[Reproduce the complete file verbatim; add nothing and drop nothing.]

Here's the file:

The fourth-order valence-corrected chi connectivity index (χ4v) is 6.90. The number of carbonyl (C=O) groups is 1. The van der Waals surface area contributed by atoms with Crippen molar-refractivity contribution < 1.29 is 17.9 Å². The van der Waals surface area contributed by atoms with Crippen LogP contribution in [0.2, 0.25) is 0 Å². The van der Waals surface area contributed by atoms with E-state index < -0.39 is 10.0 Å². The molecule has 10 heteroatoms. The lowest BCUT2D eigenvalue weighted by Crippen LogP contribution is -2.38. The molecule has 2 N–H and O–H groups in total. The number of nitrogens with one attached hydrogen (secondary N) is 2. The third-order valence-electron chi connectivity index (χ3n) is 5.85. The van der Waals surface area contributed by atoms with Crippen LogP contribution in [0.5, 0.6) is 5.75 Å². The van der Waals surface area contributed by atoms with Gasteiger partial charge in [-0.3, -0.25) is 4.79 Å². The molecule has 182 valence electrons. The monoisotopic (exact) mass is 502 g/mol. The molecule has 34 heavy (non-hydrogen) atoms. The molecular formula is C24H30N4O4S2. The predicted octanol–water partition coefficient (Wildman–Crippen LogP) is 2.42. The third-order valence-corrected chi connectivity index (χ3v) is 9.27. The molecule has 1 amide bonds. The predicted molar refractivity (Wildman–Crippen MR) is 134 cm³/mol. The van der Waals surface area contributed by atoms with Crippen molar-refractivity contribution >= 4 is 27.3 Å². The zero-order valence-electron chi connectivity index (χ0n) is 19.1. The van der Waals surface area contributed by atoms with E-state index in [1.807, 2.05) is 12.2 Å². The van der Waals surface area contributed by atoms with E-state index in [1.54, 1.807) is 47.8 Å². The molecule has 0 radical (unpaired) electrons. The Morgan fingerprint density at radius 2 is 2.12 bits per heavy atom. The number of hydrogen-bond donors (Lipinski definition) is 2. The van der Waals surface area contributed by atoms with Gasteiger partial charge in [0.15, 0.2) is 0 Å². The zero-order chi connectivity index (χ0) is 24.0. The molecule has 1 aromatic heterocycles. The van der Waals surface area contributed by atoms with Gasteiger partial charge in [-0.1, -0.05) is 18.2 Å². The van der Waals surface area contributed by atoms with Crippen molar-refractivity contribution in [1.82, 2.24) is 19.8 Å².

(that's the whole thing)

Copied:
The fourth-order valence-corrected chi connectivity index (χ4v) is 6.90. The number of carbonyl (C=O) groups is 1. The van der Waals surface area contributed by atoms with Crippen molar-refractivity contribution < 1.29 is 17.9 Å². The van der Waals surface area contributed by atoms with Crippen LogP contribution in [0.2, 0.25) is 0 Å². The van der Waals surface area contributed by atoms with E-state index < -0.39 is 10.0 Å². The molecule has 10 heteroatoms. The lowest BCUT2D eigenvalue weighted by Crippen LogP contribution is -2.38. The molecule has 2 N–H and O–H groups in total. The number of nitrogens with one attached hydrogen (secondary N) is 2. The third-order valence-electron chi connectivity index (χ3n) is 5.85. The van der Waals surface area contributed by atoms with Crippen LogP contribution in [0.5, 0.6) is 5.75 Å². The van der Waals surface area contributed by atoms with Gasteiger partial charge in [-0.3, -0.25) is 4.79 Å². The molecule has 182 valence electrons. The monoisotopic (exact) mass is 502 g/mol. The molecule has 34 heavy (non-hydrogen) atoms. The molecular formula is C24H30N4O4S2. The predicted octanol–water partition coefficient (Wildman–Crippen LogP) is 2.42. The third-order valence-corrected chi connectivity index (χ3v) is 9.27. The molecule has 1 amide bonds. The predicted molar refractivity (Wildman–Crippen MR) is 134 cm³/mol. The van der Waals surface area contributed by atoms with Crippen molar-refractivity contribution >= 4 is 27.3 Å². The zero-order valence-electron chi connectivity index (χ0n) is 19.1. The van der Waals surface area contributed by atoms with E-state index in [1.807, 2.05) is 12.2 Å². The van der Waals surface area contributed by atoms with E-state index in [1.54, 1.807) is 47.8 Å². The molecule has 0 radical (unpaired) electrons. The Morgan fingerprint density at radius 2 is 2.12 bits per heavy atom. The number of hydrogen-bond donors (Lipinski definition) is 2. The van der Waals surface area contributed by atoms with Gasteiger partial charge in [0.15, 0.2) is 0 Å². The zero-order chi connectivity index (χ0) is 24.0. The molecule has 1 aromatic heterocycles. The van der Waals surface area contributed by atoms with Gasteiger partial charge in [-0.1, -0.05) is 18.2 Å². The van der Waals surface area contributed by atoms with Crippen molar-refractivity contribution in [1.82, 2.24) is 19.8 Å².